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The Grand Lodge of South Australia and the Northern Territory


In the light of ever-quickening changes in society, the growing call for gender equality and a perception of Freemasonry‘ s increasing problems, in May 2001 the Grand Master of the Grand Lodge of South Australia and the Northern Territory commissioned a task force to look into Freemasonry‘s relations with women. The resulting Gender Relations Task Force comprised eight persons including four male Masons, a member of Amaranth and Rainbow Girls, the wife of a Worshipful Master (Masonically associated women), a member of the Order of the Eastern Star, and a member of the Order of Women Freemasons (resigned before committee prepared the final report).

This is the concise version of the final report. The report's conclusions, based on extensive research, are recommendations. None touch ritual or Landmarks. There is no call for Freemasonry to enroll women.



Freemasonry was molded by society. A long past society.

Freemasonry, as we know it, was formed in the 1600 and 1700‘s, when the crushing English class system saw the vast majority of people living in abject poverty as peasants, or in towns which stank. The Industrial Revolution saw the masses even more exploited. A very few at the top lived in privilege and luxury. Between was an insecure group of tradesmen, merchants, businessmen and professionals. Even as late as the mid 1800‘s all of England‘s land was owned by about 3,000 men. Women had no real rights and did not gain the vote until 1918.

Thus Freemasonry was shaped by a harsh environment. It had no place for women.

In our present society human rights have been asserted, equal rights gained, and women‘s rights won; on paper. In fact women still do more work, receive less pay and are more liable to discrimination and abuse.

It is anticipated that technical and social changes will speed up, throwing an ever-greater challenge to Freemasonry to adapt or founder. A basic decider will be its ability to meet the ever-growing claims and status of women.


Freemasonry is governed by Landmarks. These are held to be dictates which cannot be changed. There exists no authentic list; it seems certain, however, that the exclusion of women is a Landmark.

Many independent Masonic jurisdictions exist. Before two can intervisit they have to –recognise‘ each other to be –regular‘. A Grand Lodge cannot recognise a non-Craft Masonic-type order.

Freemasonry demonstrates positive and negative aspects. Positives include extolling freedom of speech, equality, democracy, peace, education and morality. Negatives, arising from its formative conditions, ultimately include autocratic government and resistance to change. The result is being out-of-conformity with today‘s society, which at best sees Freemasonry as irrelevant. This includes being seen as a male bastion embattled against women.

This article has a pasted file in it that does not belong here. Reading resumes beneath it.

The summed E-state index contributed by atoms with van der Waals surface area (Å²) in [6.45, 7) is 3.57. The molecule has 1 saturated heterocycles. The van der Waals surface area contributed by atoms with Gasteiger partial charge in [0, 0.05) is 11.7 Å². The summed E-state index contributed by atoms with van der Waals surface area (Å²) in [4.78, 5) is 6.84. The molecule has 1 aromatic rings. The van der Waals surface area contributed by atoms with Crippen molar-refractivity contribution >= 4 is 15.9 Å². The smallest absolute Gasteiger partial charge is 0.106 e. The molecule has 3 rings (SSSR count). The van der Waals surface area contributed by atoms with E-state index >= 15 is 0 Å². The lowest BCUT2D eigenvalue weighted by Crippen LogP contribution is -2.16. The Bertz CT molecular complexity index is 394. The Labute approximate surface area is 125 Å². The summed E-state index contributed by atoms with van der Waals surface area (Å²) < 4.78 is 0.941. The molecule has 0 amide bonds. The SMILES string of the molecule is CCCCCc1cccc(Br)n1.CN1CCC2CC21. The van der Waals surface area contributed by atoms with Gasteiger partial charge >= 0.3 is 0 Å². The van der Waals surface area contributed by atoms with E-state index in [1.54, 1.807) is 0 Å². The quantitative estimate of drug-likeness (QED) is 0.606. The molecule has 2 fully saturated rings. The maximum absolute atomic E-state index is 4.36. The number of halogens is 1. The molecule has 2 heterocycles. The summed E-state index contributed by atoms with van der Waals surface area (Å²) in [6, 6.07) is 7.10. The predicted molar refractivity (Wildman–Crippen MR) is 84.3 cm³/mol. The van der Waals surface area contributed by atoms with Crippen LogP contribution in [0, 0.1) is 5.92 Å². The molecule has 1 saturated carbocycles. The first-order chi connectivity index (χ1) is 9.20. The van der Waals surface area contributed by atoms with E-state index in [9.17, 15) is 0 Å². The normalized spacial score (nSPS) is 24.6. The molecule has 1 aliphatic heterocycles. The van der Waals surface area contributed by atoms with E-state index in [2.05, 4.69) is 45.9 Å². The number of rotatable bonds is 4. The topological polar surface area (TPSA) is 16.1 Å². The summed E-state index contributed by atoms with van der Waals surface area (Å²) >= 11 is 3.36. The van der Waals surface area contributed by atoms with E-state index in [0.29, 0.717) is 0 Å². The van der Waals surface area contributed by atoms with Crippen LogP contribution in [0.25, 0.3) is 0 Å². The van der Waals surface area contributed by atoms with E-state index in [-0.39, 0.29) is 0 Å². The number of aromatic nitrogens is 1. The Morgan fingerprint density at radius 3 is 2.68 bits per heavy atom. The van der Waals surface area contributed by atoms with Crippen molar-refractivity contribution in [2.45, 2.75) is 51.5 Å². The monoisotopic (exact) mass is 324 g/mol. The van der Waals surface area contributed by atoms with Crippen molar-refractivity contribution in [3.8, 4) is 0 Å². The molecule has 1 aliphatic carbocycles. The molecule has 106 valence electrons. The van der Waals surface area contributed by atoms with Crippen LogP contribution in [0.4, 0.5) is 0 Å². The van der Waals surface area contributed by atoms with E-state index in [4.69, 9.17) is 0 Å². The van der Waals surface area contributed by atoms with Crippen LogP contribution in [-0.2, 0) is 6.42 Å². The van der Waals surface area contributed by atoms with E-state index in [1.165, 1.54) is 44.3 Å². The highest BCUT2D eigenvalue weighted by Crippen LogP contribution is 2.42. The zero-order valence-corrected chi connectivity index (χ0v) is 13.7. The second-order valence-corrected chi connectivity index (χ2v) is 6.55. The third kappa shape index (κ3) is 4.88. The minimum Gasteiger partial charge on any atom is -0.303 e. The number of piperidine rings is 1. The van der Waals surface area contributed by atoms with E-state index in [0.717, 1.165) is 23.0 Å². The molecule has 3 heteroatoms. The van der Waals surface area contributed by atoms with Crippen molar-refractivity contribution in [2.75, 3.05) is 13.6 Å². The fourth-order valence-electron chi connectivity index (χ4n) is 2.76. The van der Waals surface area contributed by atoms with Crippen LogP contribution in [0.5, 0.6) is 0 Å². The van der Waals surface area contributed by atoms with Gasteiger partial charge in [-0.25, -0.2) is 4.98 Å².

Freemasonry has deep problems, which culminate in an ever-quickening slide in membership. Having become an organisation of old men it is inevitably dominated by out-of-date conventions. All steps to reverse or even hold its membership loss have failed. Only when men see value in joining Freemasonry can it regain strength, and only change can accomplish that.


Freemasonry is accompanied by Further Orders, to many interest in which is their only inducement to remain in Masonry. To enable Masonically related women orders to be fairly treated the Further Orders open to men need first to be examined.

Those in South Australia are Mark, Chapter, Mariners, Knights Templar, Rose Croix, Secret Monitor, Royal And Select, KT Priests, Red Cross of Constantine, Royal Order of Scotland, Allied, Rosicrucians and Operatives.

Grand Lodge officially accepts Mark and Chapter. By regulation it could easily extend this to all the Further Orders, as is the rule in America, thus showing each to be an appreciated arm of Freemasonry. Further, to signal their true value, it is recommended that the Further Orders be recognised as part of the –Masonic Family‘, and be made Affiliate Members of Freemasonry, the next best status to recognition available. Alliance would bring benefits to both parties, and would also pave the way for better relations with women orders.


Freemasonry‘s fate depends upon its public perception, including that of women. It is under attack from many churches, and the government in England, while harmful myths circulate. It is seen as a secret society, distant, anti-social, exclusive and aloof to women. As the older generations, which had some respect for Freemasonry, disappear, anti-Freemasonry must increase.

To counter this damaging public image one change needed is for Freemasonry to become more open. This is while projecting an air of tantalizing mystery. As is the norm in many jurisdictions we could improve and extend its range of public ceremonies and appearances and undergo dress reform. Vicious criticism needs to be met aggressively, invalid criticism disproven and valid criticism acted upon.

It is recommended that women need to be actively involved in public ceremonies and appearances, be part of all advertising, and be present at all Masonic publicity stalls. Freemasonry could coordinate its public perception reform by developing an –Improving the Public Image of Freemasonry‘ program.